Saskatchewan Premier Scott Moe warned on Tuesday that there is a “fire burning here in the Prairie provinces” that was only made worse by Mr. Trudeau’s win. Alberta Premier Jason Kenney said his province, where nearly 70 per cent of voters cast their ballots for the Conservatives, spoke in “one loud voice of defiance” to Mr. Trudeau and fellow Canadians who voted for other parties.

In the eyes of many in the energy sector, two laws passed by the Liberal government earlier this year make it difficult for Canada to compete in a global oil market. One is the law that bars tankers from loading at ports on the northern coast of British Columbia – and is specifically intended to prevent the shipment of heavy oil from Canada, mainly Alberta.

Story continues below advertisement

The other contentious law is an overhaul of federal environmental assessments of major construction projects that the industry has labelled the “no more pipelines bill.” The Liberals argued the law will help make major infrastructure projects more environmentally accountable while still allowing development to proceed. However, the Liberals’ star environmental candidate in Montreal said last week it will be hard to build any more new pipelines after Trans Mountain under the new law.

Scrapping the two laws is one of the conditions laid out by Mr. Kenney in a five-page letter sent to Mr. Trudeau on Tuesday where the Alberta Premier specifies how the federal government could reduce frustration in the Prairie provinces. Mr. Kenney also called on Mr. Trudeau not to seek the help of the New Democrats, Bloc Québécois or Green Party to govern – a proposal the Prime Minister is likely to reject.

We have a weekly Western Canada newsletter written by our B.C. and Alberta bureau chiefs, providing a comprehensive package of the news you need to know about the region and its place in the issues facing Canada. Sign up today.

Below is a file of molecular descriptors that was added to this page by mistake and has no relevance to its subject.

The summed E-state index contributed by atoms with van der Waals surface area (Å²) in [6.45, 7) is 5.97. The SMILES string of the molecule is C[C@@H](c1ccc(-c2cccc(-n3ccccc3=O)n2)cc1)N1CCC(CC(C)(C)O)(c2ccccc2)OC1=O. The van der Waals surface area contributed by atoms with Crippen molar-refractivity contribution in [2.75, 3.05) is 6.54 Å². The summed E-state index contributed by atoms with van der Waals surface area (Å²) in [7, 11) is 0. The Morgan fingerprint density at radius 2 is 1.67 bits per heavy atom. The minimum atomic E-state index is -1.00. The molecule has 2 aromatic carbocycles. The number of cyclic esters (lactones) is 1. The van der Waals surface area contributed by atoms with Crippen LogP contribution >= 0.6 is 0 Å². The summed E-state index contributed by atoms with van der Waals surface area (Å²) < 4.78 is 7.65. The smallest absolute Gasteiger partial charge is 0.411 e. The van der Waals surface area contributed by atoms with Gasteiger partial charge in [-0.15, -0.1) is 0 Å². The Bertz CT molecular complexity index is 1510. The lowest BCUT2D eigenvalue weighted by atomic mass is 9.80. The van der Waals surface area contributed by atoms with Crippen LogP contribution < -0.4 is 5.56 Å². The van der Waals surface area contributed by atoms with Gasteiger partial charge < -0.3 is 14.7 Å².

Related topics

Report an error Editorial code of conduct
Due to technical reasons, we have temporarily removed commenting from our articles. We hope to have this fixed soon. Thank you for your patience. If you are looking to give feedback on our new site, please send it along to feedback@globeandmail.com. If you want to write a letter to the editor, please forward to letters@globeandmail.com.

Welcome to The Globe and Mail’s comment community. This is a space where subscribers can engage with each other and Globe staff. Non-subscribers can read and sort comments but will not be able to engage with them in any way. Click here to subscribe.

If you would like to write a letter to the editor, please forward it to letters@globeandmail.com. Readers can also interact with The Globe on Facebook and Twitter .

Welcome to The Globe and Mail’s comment community. This is a space where subscribers can engage with each other and Globe staff. Non-subscribers can read and sort comments but will not be able to engage with them in any way. Click here to subscribe.

If you would like to write a letter to the editor, please forward it to letters@globeandmail.com. Readers can also interact with The Globe on Facebook and Twitter .

Welcome to The Globe and Mail’s comment community. This is a space where subscribers can engage with each other and Globe staff.

We aim to create a safe and valuable space for discussion and debate. That means:

  • Treat others as you wish to be treated
  • Criticize ideas, not people
  • Stay on topic
  • Avoid the use of toxic and offensive language
  • Flag bad behaviour

Comments that violate our community guidelines will be removed.

Read our community guidelines here

Discussion loading ...

Cannabis pro newsletter
To view this site properly, enable cookies in your browser. Read our privacy policy to learn more.
How to enable cookies